Kindle Countdown Sale – Behind the Mask

BehindtheMaskBookWebsiteBefore the sequel read about how a masked gunman became a reluctant hero to a young woman who would forever change his life.  My debut novel, Behind the Mask, Kindle edition will be available on Amazon.com for only $.99 starting this Friday, May 11th, 2018.  The sale will continue through Friday, May 18th, 2018.

If you don’t have a Kindle, you can download the Kindle App for free at Apple.com or for Android at Google Play

Excerpt from Behind the Mask:

He had never regretted his decisions; stealing was a means to an end. Guilt was something he kept at bay. An expert at being selfish, he made zero apologies for it, but he didn’t enjoy dealing with hostages. He preferred the jobs that were done overnight, where no one else was involved, or the smash and grab ones where everything was done in record time. On the other hand, Charles and Tom took great pleasure in watching innocent people suffer. Up until that point though, no hostage had ever been sexually violated or killed under Liam’s watch, and he had planned on keeping it that way. Even though he did threaten Remi, he never had any intention of harming her. He hated to admit it, but she was absolutely correct in her assessment of him. He was certainly no angel, but she was safe—at least with him. – Behind the Mask

Literary Agent Rejection Letters

Back in June of 2014, I began the difficult task of sending out query letters and a 10-page synopsis of Behind the Mask, to a list of literary agents I found at WritersMarkets.com.  Having absolutely NO clue what I was doing, I researched how to go about the process.  And I’m pretty sure I did it all wrong, but the longer I do this, the more I learn.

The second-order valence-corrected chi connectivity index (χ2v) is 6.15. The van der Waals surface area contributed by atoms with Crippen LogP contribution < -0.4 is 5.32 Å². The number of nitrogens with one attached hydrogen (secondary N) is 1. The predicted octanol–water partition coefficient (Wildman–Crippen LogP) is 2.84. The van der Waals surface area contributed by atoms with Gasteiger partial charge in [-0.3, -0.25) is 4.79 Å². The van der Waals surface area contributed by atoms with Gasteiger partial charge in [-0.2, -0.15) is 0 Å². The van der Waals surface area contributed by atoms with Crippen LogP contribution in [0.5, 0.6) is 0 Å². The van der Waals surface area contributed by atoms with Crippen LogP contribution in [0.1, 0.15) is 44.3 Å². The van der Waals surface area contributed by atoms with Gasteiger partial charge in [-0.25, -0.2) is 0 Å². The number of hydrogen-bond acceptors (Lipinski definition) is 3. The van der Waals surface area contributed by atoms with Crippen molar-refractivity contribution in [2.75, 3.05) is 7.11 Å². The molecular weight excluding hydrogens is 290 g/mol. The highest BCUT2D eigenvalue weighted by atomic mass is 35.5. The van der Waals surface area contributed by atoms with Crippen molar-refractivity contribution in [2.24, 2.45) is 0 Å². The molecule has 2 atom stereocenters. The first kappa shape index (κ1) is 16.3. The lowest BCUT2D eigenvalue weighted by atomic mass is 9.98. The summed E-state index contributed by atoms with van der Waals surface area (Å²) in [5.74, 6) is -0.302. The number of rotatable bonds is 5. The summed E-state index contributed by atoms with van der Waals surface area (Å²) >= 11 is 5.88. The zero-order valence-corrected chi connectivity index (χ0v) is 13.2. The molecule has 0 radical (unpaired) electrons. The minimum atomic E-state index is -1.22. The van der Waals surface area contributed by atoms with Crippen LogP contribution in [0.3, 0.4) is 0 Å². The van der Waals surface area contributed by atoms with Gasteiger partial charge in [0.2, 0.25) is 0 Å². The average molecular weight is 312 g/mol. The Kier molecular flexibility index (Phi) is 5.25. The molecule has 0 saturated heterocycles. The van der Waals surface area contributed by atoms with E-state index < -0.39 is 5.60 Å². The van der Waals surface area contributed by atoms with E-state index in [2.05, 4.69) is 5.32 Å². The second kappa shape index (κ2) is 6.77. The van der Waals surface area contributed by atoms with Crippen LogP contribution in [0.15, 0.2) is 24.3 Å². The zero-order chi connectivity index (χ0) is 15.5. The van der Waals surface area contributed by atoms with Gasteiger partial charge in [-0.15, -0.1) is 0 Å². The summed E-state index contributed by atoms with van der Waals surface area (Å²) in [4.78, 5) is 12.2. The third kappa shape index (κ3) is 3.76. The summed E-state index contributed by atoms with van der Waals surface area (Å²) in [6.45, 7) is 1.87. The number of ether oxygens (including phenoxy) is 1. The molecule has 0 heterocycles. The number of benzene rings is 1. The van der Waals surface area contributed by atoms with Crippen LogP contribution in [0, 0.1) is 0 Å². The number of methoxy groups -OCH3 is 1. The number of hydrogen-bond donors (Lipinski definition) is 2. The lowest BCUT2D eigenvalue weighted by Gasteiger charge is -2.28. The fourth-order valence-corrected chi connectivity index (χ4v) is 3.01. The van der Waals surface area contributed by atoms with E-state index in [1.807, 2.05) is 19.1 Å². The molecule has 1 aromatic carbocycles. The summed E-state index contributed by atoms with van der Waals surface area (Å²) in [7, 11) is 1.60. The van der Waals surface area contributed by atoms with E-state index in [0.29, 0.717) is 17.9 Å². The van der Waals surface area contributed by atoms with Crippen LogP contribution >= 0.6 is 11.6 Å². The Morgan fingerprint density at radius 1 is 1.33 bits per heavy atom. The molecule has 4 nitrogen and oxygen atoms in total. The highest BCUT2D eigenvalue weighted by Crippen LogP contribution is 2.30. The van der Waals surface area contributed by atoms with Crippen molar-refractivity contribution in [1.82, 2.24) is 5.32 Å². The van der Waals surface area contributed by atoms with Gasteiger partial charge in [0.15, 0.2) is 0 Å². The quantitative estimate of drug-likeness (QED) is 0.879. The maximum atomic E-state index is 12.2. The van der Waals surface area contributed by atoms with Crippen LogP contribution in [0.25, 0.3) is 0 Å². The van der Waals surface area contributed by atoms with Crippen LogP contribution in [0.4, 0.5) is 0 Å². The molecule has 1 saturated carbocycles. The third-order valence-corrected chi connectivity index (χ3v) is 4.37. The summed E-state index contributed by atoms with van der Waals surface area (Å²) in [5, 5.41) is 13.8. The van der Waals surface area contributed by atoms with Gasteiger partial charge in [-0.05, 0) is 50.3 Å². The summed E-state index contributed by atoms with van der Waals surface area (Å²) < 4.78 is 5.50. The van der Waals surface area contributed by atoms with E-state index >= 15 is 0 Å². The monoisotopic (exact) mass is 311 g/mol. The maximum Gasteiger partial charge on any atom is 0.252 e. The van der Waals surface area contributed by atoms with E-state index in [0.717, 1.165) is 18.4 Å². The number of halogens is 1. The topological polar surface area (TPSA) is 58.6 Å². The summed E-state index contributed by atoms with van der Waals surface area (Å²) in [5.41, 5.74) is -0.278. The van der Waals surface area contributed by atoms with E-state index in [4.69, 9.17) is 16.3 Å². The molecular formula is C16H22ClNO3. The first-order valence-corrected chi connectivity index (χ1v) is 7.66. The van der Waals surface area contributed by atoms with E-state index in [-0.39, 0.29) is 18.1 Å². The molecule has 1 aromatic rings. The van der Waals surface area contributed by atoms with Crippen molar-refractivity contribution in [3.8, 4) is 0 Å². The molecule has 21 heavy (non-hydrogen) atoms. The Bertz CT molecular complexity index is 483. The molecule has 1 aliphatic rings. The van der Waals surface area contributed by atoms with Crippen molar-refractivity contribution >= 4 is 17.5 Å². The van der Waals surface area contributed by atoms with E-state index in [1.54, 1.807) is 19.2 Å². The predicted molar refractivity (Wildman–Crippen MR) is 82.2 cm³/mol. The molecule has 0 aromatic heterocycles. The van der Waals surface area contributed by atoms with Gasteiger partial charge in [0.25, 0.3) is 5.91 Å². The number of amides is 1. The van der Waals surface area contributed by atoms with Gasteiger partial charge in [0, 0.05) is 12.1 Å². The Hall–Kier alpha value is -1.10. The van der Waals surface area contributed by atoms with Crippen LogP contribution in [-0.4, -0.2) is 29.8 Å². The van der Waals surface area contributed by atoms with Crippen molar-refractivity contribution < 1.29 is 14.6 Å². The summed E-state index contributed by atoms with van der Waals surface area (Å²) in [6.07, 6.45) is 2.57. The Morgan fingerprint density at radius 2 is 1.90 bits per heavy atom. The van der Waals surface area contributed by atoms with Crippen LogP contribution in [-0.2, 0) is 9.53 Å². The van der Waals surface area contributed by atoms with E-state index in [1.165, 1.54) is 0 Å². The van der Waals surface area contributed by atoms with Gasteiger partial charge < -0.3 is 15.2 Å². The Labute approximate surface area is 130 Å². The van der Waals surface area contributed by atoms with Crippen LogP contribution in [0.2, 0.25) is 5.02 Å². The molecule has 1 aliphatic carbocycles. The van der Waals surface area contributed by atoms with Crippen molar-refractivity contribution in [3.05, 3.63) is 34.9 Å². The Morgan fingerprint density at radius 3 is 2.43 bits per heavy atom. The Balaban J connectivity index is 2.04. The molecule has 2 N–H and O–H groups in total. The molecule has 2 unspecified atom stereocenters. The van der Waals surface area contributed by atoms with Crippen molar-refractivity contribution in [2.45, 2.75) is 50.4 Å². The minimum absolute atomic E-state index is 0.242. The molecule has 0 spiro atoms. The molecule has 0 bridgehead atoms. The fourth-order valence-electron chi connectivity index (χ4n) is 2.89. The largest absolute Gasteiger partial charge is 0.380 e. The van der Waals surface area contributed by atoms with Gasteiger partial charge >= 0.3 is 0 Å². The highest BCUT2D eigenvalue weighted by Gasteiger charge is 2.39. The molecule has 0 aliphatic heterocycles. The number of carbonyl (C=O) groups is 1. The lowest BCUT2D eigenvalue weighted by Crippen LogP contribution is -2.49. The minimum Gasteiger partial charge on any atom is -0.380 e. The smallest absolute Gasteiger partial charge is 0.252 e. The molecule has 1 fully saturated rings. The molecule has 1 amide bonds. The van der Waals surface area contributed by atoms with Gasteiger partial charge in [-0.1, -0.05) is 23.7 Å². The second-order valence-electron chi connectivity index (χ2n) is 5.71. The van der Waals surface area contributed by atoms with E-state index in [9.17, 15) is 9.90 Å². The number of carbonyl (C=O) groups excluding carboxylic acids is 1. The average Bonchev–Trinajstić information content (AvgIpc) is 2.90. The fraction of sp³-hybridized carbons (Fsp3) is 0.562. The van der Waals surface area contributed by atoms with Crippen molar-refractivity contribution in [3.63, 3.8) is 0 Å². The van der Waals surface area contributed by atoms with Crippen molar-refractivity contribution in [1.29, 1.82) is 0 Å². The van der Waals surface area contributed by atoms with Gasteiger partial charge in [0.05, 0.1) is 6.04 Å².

So, the query letter was awful, even when I read it now, I cringe.  And the 10-page synopsis, which needed to basically spoil the reader, was harder to write than one would imagine.  But I was undeterred in my quest to make a fool of myself.  I say that because though I felt I had a decent story to tell, I wasn’t fully confident I had succeeded in writing it.

After skimming through the names of hundreds of agents, I just picked out ones that I assumed handled fictional novels.  I typed up the required self-addressed stamped envelopes, stuck in the query letter, along with the synopsis and hoped for the best.

Since I self-published both of my books you can guess what happened.  However, I had heard horror stories about some of the rejections letters authors had received, even famous ones.  Therefore, I was prepared for the slaughter, but surprisingly the rejections weren’t as painful as I expected.  That being said, after the tenth one or so, can’t say they didn’t sting a little.

I sent out 24 in all and got back 20.  Some were just my query letter sent back to me with a few words written on them, stating how they weren’t interested.  Some were a standard stock robotic letter, saying they couldn’t represent me.  But a few were very kind and no one told me it all out sucked.  Or that I should give up writing.  There was one in particular who wrote the most amazing letter and told me how she saw it as a movie, but I didn’t submit a screenplay, I submitted a novel.  Two completely different things.  Not going to lie, can’t say I haven’t thought about the movie version, but I’m a realist.  Even though she didn’t represent me, I never forgot about her letter.  The following are just three of the rejection letters, to show the difference in responses.  The first one is my favorite:

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